In the presently preferred embodiment, the local site and each remote site advantageously each have a display module providing at least the following functionality: mode selector switches; valve actuation switches; and displays indicating, for example, the degree of “openness” of the valve.

It will therefore be seen that a technical advantage of the present invention is that under the above logic, operators may have local control over mode selection from any of the remote display modules (RDMs) connected logically to a local valve site, as well as at the local site itself. Operators, thus, no longer have to be physically present at a valve actuator (or hardwired selector switch site) to exercise local mode selection, and therefore local control over actuator functionality.

Assume a normal setting of a local valve site and all RDMs for that site are to be in “remote” mode. In such a case, normal valve actuation will generally be controlled remotely by a distributed control system (DCS). The local site and all of the RDMs for that site will advantageously display the condition of the valve or the actuator, but when they are all in remote mode, all actuator control will be by the remote system.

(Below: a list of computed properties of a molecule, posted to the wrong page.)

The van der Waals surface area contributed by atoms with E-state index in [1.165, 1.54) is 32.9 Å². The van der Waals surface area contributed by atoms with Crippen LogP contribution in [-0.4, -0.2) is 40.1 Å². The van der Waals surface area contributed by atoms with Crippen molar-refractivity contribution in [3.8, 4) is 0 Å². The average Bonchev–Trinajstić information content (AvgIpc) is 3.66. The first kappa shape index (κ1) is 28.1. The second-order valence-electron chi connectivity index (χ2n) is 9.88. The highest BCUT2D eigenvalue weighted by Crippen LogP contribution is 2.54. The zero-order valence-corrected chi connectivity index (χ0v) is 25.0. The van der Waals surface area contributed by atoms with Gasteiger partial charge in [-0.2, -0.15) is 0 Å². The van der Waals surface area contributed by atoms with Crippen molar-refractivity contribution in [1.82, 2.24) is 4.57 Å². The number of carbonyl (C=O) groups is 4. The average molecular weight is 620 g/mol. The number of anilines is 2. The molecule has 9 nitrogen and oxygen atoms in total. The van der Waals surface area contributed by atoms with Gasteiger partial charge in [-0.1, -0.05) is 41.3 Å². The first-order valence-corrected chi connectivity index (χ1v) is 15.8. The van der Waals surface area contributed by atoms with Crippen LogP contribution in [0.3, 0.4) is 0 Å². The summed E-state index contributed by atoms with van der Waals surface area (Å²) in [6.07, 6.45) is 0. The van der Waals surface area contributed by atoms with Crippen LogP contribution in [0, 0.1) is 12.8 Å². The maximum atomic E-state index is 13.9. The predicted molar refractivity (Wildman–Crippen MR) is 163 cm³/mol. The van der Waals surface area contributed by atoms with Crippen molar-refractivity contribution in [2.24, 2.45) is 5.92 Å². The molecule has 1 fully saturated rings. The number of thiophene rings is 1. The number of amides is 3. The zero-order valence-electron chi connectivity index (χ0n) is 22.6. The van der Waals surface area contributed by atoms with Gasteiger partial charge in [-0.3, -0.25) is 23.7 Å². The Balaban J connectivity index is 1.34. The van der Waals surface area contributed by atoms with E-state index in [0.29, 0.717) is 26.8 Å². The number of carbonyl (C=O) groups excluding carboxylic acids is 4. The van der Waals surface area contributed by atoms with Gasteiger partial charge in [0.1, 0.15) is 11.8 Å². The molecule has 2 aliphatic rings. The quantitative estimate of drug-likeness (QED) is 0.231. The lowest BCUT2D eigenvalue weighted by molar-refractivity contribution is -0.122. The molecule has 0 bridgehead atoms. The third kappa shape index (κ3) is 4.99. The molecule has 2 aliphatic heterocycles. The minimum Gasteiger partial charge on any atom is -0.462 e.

Now assume an event occurs that requires, for example, an operator to open or close a valve locally. By going either to the local valve site or any of RDMs for that site, the operator may switch the mode selector to “local.” Under the logic of the present invention, control over the valve actuator is now given to the local site or to any of the RDMs for that local site. In one embodiment, local actuator control is given wherever “local” mode has been selected. In another embodiment, actuator control is given to the local site and all of its RDMs, regardless of where “local” mode has been physically selected.

The operator may now operate the valve (e.g., open, close or stop) at the local site or at any of the RDMs for that site, and may further continue to monitor the displays regarding valve condition (e.g., degree of openness) at the local site or at any RDM for that site. The operator, thus, has local control over the valve without having to be physically present at the valve.

The operator must return the local site, and all RDMs for that site, to “remote” mode to restore actuator control to the DCS. Oftentimes, this may be as simple as restoring one “remote” setting to the selector that was previously changed to “local” to give the operator local control at that site.